Orbital Hulks

Ann K. Schwader

Orbital Hulks

High orbit is our hell. Confined aboard
these unprized prizes of a distant war,
we guess at our damnation from the guards
who come no more.

No locks, now — we may wander as we will
before blind cameras. What security
might equal vacuum vistas where no breath
could hope to be?

Our dreams of ransom, rescue, or exchange
have faded in this nevernight. Ship’s day
is always & relentless; sleep retreats
to palest gray.

Defiance fired us, yet some laws remain
inviolate. Unfueled, our present flight
must fail at last as orbital decay
asserts its right.

Perhaps that time is now. Crazed viewscreens show
the hull alight: not weaponry, but heat
deployed by some backwater atmosphere
seals our defeat.

     Another falling star flames out above
     the quiet field. One farmer, plowing late,
     mistakes it for an omen; wishes on
     a rebel’s fate.


Ann K. Schwader’s most recent collection of dark verse, Unquiet Stars, was published in 2021 by Weird House Press. It placed third in the SFPA’s 2022 &Elgin Awards for full-length collection. Two previous collections, Dark Energies (P’rea Press 2015) and Wild Hunt of the Stars (Sam’s Dot 2010) were Bram Stoker Award Finalists. Her poems have recently appeared in Spectral Realms, Dreams & Nightmares, Penumbra, Heroic Fantasy Quarterly, and Haiku 2023. She was the SFPA Grand Master for 2018.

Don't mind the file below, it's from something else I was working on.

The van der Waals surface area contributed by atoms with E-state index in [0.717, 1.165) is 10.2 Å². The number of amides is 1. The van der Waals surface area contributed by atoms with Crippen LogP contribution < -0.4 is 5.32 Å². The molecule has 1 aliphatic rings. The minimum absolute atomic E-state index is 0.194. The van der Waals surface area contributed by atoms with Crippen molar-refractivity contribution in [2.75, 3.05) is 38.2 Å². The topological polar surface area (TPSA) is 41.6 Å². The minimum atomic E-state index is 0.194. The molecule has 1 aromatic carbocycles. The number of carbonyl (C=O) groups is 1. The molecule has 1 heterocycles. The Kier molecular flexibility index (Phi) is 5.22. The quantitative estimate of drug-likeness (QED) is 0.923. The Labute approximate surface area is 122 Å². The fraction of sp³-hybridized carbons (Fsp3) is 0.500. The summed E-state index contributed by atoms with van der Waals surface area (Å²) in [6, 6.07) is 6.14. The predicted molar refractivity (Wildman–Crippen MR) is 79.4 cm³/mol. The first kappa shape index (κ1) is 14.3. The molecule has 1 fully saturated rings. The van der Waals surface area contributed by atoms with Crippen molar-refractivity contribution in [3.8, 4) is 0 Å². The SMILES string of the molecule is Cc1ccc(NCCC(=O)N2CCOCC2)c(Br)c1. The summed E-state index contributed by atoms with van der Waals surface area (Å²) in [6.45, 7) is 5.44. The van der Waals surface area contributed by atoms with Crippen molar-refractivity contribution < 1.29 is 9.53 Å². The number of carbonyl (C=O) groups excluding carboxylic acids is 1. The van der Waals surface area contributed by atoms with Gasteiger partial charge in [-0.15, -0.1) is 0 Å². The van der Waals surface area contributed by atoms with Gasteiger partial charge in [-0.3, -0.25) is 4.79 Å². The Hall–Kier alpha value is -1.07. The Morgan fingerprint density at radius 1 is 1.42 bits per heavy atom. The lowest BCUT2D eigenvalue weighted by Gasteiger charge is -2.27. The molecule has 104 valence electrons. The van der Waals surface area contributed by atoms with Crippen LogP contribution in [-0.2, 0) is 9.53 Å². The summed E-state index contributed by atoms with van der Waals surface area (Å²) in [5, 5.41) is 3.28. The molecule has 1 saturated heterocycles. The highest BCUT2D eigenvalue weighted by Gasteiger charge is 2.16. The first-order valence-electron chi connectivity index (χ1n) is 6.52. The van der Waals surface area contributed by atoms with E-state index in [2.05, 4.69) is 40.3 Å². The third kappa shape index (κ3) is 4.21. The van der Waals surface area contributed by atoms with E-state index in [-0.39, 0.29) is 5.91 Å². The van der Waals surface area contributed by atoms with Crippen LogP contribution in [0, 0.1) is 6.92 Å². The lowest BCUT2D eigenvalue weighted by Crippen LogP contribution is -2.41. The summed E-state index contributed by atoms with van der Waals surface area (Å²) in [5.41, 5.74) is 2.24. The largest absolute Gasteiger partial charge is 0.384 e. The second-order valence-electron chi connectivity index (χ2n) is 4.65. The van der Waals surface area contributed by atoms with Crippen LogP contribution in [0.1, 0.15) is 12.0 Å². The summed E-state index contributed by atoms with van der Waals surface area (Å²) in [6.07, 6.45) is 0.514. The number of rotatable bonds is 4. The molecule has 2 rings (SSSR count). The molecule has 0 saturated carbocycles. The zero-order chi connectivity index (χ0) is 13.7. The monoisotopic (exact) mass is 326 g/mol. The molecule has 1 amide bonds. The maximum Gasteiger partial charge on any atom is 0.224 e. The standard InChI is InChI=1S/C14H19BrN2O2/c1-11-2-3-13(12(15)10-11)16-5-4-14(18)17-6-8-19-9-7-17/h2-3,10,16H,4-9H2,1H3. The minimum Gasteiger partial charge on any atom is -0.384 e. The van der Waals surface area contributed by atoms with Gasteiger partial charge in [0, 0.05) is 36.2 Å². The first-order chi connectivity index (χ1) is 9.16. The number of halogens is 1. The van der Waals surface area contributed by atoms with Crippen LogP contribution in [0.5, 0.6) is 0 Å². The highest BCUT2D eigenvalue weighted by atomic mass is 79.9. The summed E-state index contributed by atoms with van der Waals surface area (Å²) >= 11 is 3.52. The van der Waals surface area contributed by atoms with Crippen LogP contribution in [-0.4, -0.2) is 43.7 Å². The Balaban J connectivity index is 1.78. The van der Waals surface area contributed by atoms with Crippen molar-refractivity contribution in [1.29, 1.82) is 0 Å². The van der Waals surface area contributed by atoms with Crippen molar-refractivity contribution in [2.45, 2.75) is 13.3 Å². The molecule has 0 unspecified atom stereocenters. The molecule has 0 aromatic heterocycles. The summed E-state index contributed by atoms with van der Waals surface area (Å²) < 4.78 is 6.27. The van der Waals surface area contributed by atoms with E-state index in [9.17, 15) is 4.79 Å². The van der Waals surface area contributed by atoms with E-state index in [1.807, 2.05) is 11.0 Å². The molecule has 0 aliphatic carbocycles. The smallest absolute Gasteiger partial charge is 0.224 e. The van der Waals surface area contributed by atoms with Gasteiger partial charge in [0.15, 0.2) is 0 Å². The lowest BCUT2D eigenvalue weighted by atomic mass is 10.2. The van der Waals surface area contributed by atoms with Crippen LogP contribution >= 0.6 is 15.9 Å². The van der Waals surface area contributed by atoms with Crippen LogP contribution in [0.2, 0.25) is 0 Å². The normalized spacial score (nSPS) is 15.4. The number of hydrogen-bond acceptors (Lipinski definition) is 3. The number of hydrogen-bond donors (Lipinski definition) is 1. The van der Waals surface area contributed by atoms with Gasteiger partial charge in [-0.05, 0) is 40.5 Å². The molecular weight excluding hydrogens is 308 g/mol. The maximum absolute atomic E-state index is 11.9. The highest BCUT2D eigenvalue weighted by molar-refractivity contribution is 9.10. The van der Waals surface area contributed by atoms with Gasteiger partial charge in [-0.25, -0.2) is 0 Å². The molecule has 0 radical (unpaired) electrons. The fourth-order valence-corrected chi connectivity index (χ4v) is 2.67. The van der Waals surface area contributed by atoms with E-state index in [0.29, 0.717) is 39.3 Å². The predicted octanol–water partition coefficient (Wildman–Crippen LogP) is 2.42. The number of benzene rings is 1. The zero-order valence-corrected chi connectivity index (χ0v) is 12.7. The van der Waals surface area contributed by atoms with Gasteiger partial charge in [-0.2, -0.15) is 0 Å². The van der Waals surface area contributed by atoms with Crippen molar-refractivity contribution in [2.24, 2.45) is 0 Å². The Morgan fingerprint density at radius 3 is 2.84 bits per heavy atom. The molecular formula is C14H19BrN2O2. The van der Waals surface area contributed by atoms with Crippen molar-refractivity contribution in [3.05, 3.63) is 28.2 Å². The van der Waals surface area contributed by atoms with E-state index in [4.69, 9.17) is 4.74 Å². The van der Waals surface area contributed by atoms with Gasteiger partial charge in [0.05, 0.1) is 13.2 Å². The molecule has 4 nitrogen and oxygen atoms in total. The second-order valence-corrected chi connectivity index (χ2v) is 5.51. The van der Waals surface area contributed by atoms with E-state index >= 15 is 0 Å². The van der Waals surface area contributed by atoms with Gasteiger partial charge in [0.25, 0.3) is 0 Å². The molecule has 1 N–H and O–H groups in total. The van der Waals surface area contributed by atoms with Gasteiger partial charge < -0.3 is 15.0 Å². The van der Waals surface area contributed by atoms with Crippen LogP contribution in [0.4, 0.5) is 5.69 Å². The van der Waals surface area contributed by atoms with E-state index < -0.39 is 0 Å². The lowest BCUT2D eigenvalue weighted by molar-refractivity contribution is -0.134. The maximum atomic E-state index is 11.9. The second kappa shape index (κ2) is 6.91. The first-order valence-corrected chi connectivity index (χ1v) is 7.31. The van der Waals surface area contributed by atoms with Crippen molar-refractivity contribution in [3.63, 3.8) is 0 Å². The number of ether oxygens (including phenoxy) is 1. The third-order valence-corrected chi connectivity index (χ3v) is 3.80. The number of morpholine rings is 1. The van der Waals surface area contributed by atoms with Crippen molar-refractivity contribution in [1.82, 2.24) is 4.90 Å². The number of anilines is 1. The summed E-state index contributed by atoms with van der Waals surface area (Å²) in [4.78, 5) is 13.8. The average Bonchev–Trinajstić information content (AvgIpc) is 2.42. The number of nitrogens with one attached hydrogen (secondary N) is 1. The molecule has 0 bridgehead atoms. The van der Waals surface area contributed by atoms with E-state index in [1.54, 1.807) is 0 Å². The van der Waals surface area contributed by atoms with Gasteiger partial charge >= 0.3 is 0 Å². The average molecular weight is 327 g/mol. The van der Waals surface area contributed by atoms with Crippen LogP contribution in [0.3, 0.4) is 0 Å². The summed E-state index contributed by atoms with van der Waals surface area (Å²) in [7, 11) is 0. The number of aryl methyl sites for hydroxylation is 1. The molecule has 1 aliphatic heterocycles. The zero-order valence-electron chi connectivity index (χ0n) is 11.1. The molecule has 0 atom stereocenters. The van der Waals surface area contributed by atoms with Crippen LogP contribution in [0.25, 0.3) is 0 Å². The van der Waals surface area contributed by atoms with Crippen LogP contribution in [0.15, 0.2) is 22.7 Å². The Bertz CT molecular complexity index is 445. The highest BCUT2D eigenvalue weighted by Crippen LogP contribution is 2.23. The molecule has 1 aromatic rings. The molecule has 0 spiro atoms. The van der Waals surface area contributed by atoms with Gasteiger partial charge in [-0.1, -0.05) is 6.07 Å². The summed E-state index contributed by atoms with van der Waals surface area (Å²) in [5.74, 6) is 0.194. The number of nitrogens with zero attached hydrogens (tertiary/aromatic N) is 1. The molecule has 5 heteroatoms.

Author’s Backstory and/or Crafting: “Orbital Hulks” happened as a result of listening to a BBC History podcast episode. The episode discussed life aboard the prison hulks (damaged or otherwise nonfunctional ships) the British used to house prisoners on the Thames during the 18th-19th centuries. For some reason, my mind flashed forward into SF mode and imagined similarly nonfunctional starships left in orbit after some sort of interstellar war. I find that narrative poetry flows best for me as formal verse, and curtal quatrains turned out to be a workable form for this one.

Editor’s Comments and/or Image Credits: The rhyme scheme is ballad-like [abab] but the quatrains depart from fused couplets of iambic heptameter with the first three lines in iambic pentameter and furthermore, the ending line is in iambic dimeter. As mentioned by the author, curtal quatrains are a fascinating form of American verse [see https://www.poetrymagnumopus.com/topic/622-curtal-quatrain/ and https://poetscollective.org/poetryforms/curtal-quatrain/ for more examples].

The image shows the consequence of orbital decay: Astronauts on board the International Space Station captured this image of the Cygnus cargo spacecraft breaking up in Earth’s atmosphere in 2014. [Alex Gerst/NASA]


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